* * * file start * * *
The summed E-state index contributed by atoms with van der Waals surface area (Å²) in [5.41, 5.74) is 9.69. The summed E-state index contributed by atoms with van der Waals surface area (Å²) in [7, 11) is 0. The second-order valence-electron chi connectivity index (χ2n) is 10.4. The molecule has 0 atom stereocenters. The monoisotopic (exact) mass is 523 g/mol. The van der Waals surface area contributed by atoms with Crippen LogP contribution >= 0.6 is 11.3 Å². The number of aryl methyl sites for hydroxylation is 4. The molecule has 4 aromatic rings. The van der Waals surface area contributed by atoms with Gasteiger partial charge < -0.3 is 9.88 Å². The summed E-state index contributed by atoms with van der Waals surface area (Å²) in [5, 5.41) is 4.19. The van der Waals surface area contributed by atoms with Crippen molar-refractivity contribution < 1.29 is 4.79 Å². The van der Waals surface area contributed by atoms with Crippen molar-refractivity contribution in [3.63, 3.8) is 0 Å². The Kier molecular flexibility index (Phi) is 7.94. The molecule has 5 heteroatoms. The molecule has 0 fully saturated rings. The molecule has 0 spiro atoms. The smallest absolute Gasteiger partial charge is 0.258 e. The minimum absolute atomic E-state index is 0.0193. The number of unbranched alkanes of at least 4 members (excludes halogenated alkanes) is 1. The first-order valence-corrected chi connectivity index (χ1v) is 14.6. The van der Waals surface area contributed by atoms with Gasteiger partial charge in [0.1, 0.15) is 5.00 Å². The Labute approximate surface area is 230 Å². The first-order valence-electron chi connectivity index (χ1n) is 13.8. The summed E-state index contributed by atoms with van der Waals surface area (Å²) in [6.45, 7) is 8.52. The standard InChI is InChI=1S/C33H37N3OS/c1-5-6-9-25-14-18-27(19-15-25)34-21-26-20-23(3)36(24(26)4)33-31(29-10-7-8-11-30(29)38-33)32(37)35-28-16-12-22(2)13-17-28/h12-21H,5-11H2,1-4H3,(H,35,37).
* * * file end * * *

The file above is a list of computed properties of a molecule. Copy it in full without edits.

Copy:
The summed E-state index contributed by atoms with van der Waals surface area (Å²) in [5.41, 5.74) is 9.69. The summed E-state index contributed by atoms with van der Waals surface area (Å²) in [7, 11) is 0. The second-order valence-electron chi connectivity index (χ2n) is 10.4. The molecule has 0 atom stereocenters. The monoisotopic (exact) mass is 523 g/mol. The van der Waals surface area contributed by atoms with Crippen LogP contribution >= 0.6 is 11.3 Å². The number of aryl methyl sites for hydroxylation is 4. The molecule has 4 aromatic rings. The van der Waals surface area contributed by atoms with Gasteiger partial charge < -0.3 is 9.88 Å². The summed E-state index contributed by atoms with van der Waals surface area (Å²) in [5, 5.41) is 4.19. The van der Waals surface area contributed by atoms with Crippen molar-refractivity contribution < 1.29 is 4.79 Å². The van der Waals surface area contributed by atoms with Crippen molar-refractivity contribution in [3.63, 3.8) is 0 Å². The Kier molecular flexibility index (Phi) is 7.94. The molecule has 5 heteroatoms. The molecule has 0 fully saturated rings. The molecule has 0 spiro atoms. The smallest absolute Gasteiger partial charge is 0.258 e. The minimum absolute atomic E-state index is 0.0193. The number of unbranched alkanes of at least 4 members (excludes halogenated alkanes) is 1. The first-order valence-corrected chi connectivity index (χ1v) is 14.6. The van der Waals surface area contributed by atoms with Gasteiger partial charge in [0.1, 0.15) is 5.00 Å². The Labute approximate surface area is 230 Å². The first-order valence-electron chi connectivity index (χ1n) is 13.8. The summed E-state index contributed by atoms with van der Waals surface area (Å²) in [6.45, 7) is 8.52. The standard InChI is InChI=1S/C33H37N3OS/c1-5-6-9-25-14-18-27(19-15-25)34-21-26-20-23(3)36(24(26)4)33-31(29-10-7-8-11-30(29)38-33)32(37)35-28-16-12-22(2)13-17-28/h12-21H,5-11H2,1-4H3,(H,35,37).